Another chap in the mailbox has been keeping notes on comments made by optimistic Man United fans. Plus, Garey Vance is offering a double-or-quits on his new tattoo...
Mignolet's bad kicking is the reason for Liverpool's success, whilst one man keep notes on F365 mails. Plus England excitement, Arteta and a bad Walsall experience...
If you have anything to add on any subject, mail us at email@example.com
In A Nutshell
Lambert says Lallana is a one-off and he has never played with anyone like him - Alexis Sanchez says the same about Messi.
That just sums up England's quality and World Cup chances.
Bala (I've never played with anyone like Messi as well) MUFC
Rooney: A Pygmy On The World Stage
Dear Allen Sam...'Rooney is massive'. Can't fault you there. Whereas Ronaldo has achieved and maintained exceptional fitness, power and pace, Rooney fluctuates between 'robust' and fat, has lost his pace, and isn't as powerful as he was. He wouldn't look out of place as a scrum-half.
Not buying the criticism of Lampard and Gerrard either. Lampard may well be ageing (it's something of an inevitability really. You can't criticise a player for being subject to the basic forces and laws of the universe), but he's still an exceptional goalscoring midfielder, his passing is under-rated, and his positional sense is pretty good. And I really, really loathe Gerrard (and he isn't, and was never, as good as Scholes), but he isn't selfish. If he backs himself to score from 30 yards, play ridiculous 50 yard passes etc., it's because he has done for years, and because it's a role he's had to play in an underpowered Liverpool team. He may not control a game, and dictate play, like Scholes, Carrick, or Lampard, but he's been Liverpool's 'Roy of the Rovers' for over a decade, in a team without the quality in other positions that his rivals have. It's similar to Rooney at United now: if I looked up, saw Ashley Young or Stewart Downing to my left, and the goal in front, I'd shoot rather than pass. And apropos 'their depth', both Lampard and Gerrard have finished in the top three of the Ballon D'Or. Rooney has at best finished fifth.
And on 'commitment', this seems to be nothing more than code for Mr. Wilshere's "We tackle hard...". Running around a lot, sliding on the floor, sweating, and making manly tackles, are not indicators of how dedicated a player is. They're obvious, easy signals, but ultimately only a partial truth. Were Rooney genuinely 'committed' to United, and his own career, he'd have trained harder, eaten better, drunk less, smoked less, and showed the same obsessive quest for self-improvement and greatness that has seen Ronaldo become one of the best players ever. Against the dedication of one's body and life to self-improvement as a footballer, Rooney's muscular charging about the pitch rather pales in comparison.
Rooney isn't terrible, but he's nowhere near as good as a certain type of mentally challenged fan thinks, and certainly nowhere near as good as he himself thinks. He's an efficient, but far from clinical goalscorer. He occasionally (very occasionally) scores a ridiculous wonder goal. And he's decent creatively: he can spot, and complete, a simple through ball if in space, but Kaka, Riquelme or Iniesta he isn't. He hasn't the technique, intelligence or speed of thought to control a game, and hasn't the mobility to play like Muller, Reus or Ozil, and hasn't the skill to beat a man.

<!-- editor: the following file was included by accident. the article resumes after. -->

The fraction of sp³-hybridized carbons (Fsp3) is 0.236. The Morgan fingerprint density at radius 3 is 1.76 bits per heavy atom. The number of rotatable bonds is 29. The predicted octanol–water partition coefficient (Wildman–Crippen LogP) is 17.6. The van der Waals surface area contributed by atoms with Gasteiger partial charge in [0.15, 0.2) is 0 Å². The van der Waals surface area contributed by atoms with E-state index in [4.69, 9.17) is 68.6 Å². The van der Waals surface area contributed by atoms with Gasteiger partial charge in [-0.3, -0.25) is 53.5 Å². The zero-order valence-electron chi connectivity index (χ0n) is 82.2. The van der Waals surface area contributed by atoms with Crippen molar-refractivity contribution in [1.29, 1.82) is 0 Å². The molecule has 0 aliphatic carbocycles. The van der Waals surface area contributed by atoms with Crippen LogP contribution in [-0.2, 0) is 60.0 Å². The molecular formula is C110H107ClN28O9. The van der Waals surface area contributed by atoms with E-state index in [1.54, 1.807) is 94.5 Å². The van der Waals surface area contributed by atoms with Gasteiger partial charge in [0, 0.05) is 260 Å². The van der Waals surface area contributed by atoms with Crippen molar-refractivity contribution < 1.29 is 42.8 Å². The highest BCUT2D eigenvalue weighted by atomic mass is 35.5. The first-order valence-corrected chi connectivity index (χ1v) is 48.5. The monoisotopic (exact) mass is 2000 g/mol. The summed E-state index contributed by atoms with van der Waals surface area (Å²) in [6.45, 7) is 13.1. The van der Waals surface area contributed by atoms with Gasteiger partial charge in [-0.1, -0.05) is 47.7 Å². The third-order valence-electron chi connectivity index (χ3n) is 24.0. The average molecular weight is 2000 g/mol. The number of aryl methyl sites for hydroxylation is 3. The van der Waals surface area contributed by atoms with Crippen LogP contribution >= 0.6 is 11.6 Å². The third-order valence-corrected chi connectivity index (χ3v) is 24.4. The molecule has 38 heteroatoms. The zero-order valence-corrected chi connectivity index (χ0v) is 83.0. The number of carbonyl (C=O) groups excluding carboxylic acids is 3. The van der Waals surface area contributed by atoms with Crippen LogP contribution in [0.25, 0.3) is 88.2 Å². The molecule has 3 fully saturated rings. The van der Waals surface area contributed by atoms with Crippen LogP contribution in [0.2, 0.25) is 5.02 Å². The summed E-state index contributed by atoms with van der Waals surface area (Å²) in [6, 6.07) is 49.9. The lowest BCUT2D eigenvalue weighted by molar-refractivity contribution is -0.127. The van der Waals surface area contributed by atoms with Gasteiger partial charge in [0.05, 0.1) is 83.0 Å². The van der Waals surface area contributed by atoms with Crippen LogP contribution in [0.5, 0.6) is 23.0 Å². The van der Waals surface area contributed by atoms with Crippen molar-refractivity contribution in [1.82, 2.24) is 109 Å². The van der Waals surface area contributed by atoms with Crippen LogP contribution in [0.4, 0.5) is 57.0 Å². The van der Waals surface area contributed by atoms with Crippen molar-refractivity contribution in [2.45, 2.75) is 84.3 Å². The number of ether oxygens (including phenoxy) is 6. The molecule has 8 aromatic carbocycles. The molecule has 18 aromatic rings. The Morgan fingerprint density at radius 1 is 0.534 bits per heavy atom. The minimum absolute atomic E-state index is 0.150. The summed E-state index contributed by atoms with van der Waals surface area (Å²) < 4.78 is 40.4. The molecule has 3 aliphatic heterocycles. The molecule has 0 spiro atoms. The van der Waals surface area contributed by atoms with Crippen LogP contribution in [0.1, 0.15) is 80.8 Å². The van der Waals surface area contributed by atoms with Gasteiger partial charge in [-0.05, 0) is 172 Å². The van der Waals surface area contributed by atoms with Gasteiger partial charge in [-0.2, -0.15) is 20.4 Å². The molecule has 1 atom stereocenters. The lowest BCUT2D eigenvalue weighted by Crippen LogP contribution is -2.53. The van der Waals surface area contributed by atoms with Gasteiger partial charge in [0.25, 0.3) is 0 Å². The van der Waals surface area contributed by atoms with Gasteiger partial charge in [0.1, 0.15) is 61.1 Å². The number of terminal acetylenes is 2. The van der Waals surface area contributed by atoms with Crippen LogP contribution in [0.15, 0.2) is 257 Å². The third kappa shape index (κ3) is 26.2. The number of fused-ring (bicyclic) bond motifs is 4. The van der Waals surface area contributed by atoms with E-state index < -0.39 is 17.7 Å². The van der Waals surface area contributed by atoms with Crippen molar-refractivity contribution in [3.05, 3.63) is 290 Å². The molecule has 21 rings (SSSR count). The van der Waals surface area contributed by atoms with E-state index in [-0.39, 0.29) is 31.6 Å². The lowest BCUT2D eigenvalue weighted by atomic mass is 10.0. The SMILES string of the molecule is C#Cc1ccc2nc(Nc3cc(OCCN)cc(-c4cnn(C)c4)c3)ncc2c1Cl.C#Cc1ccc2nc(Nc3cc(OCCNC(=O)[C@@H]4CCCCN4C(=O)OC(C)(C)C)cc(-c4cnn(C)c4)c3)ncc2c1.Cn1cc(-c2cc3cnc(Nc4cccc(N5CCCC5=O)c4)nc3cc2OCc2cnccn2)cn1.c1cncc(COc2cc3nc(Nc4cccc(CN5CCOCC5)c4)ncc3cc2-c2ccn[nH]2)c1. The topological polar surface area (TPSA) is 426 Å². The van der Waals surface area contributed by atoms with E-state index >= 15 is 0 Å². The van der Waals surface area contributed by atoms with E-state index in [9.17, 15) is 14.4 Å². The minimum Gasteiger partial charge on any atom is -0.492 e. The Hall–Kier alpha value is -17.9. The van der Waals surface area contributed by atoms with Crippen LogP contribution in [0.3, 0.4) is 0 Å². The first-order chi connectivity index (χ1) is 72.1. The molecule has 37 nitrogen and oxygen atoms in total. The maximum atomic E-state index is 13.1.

Oh, and if you want to watch 'greatness', go and watch Ronaldo, Messi, Ibra, Iniesta, or Xavi. Rooney had the ability to play at the same level as Ronaldo and Messi, and wasted it. He may be England's best player, but he's a pygmy on the world stage, and it's entirely his own fault.
Rooney is Dirk Kuyt
So, according to Allen Sam Wayne Rooney should be applauded for having a great workrate and ability. That essentially makes Wayne Man United's Dirk Kuyt. But I thought Danny Welbeck was the Dirk Kuyt of Man United. Or is it Michael Carrick that is Man United's Dirk Kuyt? Then again, it could be that sublime sideways passer Tom Cleverley who is the Dirk Kuyt of Man United. Although, Maroune Fellaini is playing a bit like Dirk Kuyt, when he plays, so it might even be him. Antonio Valencia runs a lot and crosses like Dirk Kuyt though, so maybe it is him? Giggs is not like Dirk Kuyt though, but he is probably Dirk Kuyt's fathergrandfatherboth...
Wow Allen, a team full of Dirk Kuyts, the massive ability and work rate in this group must be where the class and greatness comes from. I get it now. Awesome. Fantastic.
Nathan (Wonder where Dirk Kuyt will play in the Man United team), Cape Town
Signing Iniesta Is False Logic
Am I the only United fan that thinks the signing of Iniesta would be completely unnecessary? My reasons are three-fold. Firstly, while I admire the way he glides past players, and does all that fancy-smancy left-foot-right-foot-and-away-he-goes-skill that seems only to be possible by continental players, he is the player he is through the way Barca play. Iniesta minus Barca, or more precisely minus Xavi, seems a distinctively lesser proposition.
Secondly, we all know that defending, regardless of where you play on the pitch, is an essential ingredient to any PL teams success. Iniesta...well...doesn't know what defending means, it's an alien concept to the Barca players. In fact, they don't even know what their own half looks like most of the time. Iniesta would not suit the PL, and is too old and set in his Barca ways to adapt.
Thirdly, the role he plays is already filled at United. Rooney plays more or less the Iniesta type role, which consists of floating around the striker position, dropping off to pick up balls, taking the ball into feet with incredible balance. Although lesser at dribbling and passing, that difference is equalised by Rooney's unselfish defensive ability. And Kagawa is waiting in the wings as a back-up for that in-the-hole role anyway, which he looked quality in when playing away at Real Soss the other week. Bottom line, Iniesta would find himself out on the left. Yeah he sometimes plays off there at Barca, but out on the left in a United team, means stay out of the left, whereas in the Barca team it means do whatever Messi doesn't.